We had a quick chat with one of our current Bachelor students, Georgia Hoskins to discuss her experience thus far studying at JMI and how it has benefited her and her future as a musician.
Firstly, tell us a bit about yourself. What instrument are you currently learning and when did you first start playing music?
Hi, my name is Georgia and I’m a second-year singer. I’ve always had an interest in music and singing. Growing up at church, singing was always a regular part of life. I also started played piano when I was a kid, displaying little to no real talent in it, but it was a big part of the development for my love of music.
Why did you choose JMI to do your Bachelor in Music?
I chose JMI because I believed that it would give me the tools necessary to become a well-rounded musician. From what I could tell, it had a good balance of theory and practical music, and as I was equally interested in both, the course seemed ideal.
Has Jazz always been a passion of yours, or did JMI further introduce you to Jazz?
At the time of choosing my course, I thought I had an idea of what jazz was. As it turns out, that idea was a very shallow one, but one of the great things about JMI is that everyone is frequently encouraged to listen to as much jazz as possible. We’re all given lots of recommendations of what to listen to and really helps to develop different techniques and get a grasp on the genre.
How do you feel learning jazz has benefited you as a musician in the wider musical landscape?
What we learn in the course is applicable to so many genres besides jazz. Learning theory I find is especially beneficial. It allows you to understand what people play or write in a way that means that you can apply that same principle to your own playing or writing, and then develop it in your own way.
Ideally, what skills or goals were you aiming to accomplish by the end of your degree? And do you feel that you are on your way to doing that?
Ultimately, I want to become a teacher, so the goal is to do a few more uni courses after this one, but generally what I learn at JMI is what I am passionate about and will make me a better teacher in the long run.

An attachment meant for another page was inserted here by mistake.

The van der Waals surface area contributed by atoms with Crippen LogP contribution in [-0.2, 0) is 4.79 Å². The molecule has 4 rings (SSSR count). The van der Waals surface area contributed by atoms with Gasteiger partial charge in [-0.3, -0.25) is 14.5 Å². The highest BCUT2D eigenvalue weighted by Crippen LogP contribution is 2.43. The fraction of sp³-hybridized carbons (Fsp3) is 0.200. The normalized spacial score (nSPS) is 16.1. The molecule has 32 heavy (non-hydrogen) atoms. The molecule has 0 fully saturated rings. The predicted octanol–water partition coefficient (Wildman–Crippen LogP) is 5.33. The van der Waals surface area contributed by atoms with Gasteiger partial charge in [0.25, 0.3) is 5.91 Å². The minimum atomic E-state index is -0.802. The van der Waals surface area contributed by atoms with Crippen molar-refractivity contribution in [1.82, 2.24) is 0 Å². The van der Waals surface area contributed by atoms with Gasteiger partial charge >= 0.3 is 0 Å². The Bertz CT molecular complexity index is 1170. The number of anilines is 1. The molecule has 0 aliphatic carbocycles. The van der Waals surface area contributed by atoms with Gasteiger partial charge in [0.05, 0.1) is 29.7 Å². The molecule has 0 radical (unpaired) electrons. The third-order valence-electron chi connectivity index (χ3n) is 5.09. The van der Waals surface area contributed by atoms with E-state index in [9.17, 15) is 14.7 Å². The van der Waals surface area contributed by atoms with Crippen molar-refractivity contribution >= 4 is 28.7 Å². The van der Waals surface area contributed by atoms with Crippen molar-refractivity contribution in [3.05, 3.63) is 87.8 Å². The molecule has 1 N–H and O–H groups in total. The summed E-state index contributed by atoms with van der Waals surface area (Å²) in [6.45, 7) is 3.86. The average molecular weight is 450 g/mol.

What in your opinion is one of the best parts about the JMI Bachelor of Music in Jazz Performance course?
The Principal Study lessons are really awesome. We all get to learn from some of the best people in our field and it’s just really awesome to be able to do that.
What is your favourite part about JMI in general? What makes it unique or stand out to you?
It’s quite small so we basically all know each other and there is a general sense of comradery. JMI just has a very friendly vibe that makes it really pleasant to be a part of. Our teachers also give us a lot of support and really help us to develop as musicians.
Would you recommend JMI as a place to study for future students, and why?
Absolutely. It’s just such a good course. All the subject matter is really well thought out and put in the course with the purpose of getting everyone to be the best musician they can be. This combined with the supportive environment, results in you enjoying playing music more.
And a fun one – what transcriptions or specific techniques are you learning at the moment?
I’m really into the Thelonious Monk and Jon Hendricks version of In Walked Bud, so I’m transcribing a bit of that at the moment.
To find out more about our Bachelor of Music in Jazz Performance course and how to apply, click here.